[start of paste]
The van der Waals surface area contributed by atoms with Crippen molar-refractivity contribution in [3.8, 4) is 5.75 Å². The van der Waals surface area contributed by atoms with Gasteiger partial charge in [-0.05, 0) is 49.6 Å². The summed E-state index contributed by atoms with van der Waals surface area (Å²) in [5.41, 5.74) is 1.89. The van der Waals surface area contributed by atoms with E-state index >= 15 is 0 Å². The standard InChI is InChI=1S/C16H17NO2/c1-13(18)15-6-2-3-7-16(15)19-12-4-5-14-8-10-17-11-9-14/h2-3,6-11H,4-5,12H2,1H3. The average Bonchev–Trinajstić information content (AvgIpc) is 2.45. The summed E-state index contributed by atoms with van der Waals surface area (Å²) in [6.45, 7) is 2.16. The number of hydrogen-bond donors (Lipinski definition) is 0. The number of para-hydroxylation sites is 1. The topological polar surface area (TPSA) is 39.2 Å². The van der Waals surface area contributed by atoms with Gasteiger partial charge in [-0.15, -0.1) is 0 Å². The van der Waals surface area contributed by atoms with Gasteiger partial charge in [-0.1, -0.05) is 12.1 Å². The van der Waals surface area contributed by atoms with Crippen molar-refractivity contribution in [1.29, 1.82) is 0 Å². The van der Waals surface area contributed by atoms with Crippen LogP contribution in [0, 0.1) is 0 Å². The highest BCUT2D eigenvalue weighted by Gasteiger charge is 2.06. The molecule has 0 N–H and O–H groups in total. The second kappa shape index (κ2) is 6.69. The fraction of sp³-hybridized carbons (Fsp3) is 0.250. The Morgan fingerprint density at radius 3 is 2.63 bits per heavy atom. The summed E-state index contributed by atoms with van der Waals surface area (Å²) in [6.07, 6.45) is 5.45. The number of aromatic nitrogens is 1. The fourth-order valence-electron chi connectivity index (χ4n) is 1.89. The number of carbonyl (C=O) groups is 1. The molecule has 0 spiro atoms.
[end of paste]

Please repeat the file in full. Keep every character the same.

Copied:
The van der Waals surface area contributed by atoms with Crippen molar-refractivity contribution in [3.8, 4) is 5.75 Å². The van der Waals surface area contributed by atoms with Gasteiger partial charge in [-0.05, 0) is 49.6 Å². The summed E-state index contributed by atoms with van der Waals surface area (Å²) in [5.41, 5.74) is 1.89. The van der Waals surface area contributed by atoms with E-state index >= 15 is 0 Å². The standard InChI is InChI=1S/C16H17NO2/c1-13(18)15-6-2-3-7-16(15)19-12-4-5-14-8-10-17-11-9-14/h2-3,6-11H,4-5,12H2,1H3. The average Bonchev–Trinajstić information content (AvgIpc) is 2.45. The summed E-state index contributed by atoms with van der Waals surface area (Å²) in [6.45, 7) is 2.16. The number of hydrogen-bond donors (Lipinski definition) is 0. The number of para-hydroxylation sites is 1. The topological polar surface area (TPSA) is 39.2 Å². The van der Waals surface area contributed by atoms with Gasteiger partial charge in [-0.15, -0.1) is 0 Å². The van der Waals surface area contributed by atoms with Gasteiger partial charge in [-0.1, -0.05) is 12.1 Å². The van der Waals surface area contributed by atoms with Crippen molar-refractivity contribution in [1.29, 1.82) is 0 Å². The van der Waals surface area contributed by atoms with Crippen LogP contribution in [0, 0.1) is 0 Å². The highest BCUT2D eigenvalue weighted by Gasteiger charge is 2.06. The molecule has 0 N–H and O–H groups in total. The second kappa shape index (κ2) is 6.69. The fraction of sp³-hybridized carbons (Fsp3) is 0.250. The Morgan fingerprint density at radius 3 is 2.63 bits per heavy atom. The summed E-state index contributed by atoms with van der Waals surface area (Å²) in [6.07, 6.45) is 5.45. The number of aromatic nitrogens is 1. The fourth-order valence-electron chi connectivity index (χ4n) is 1.89. The number of carbonyl (C=O) groups is 1. The molecule has 0 spiro atoms.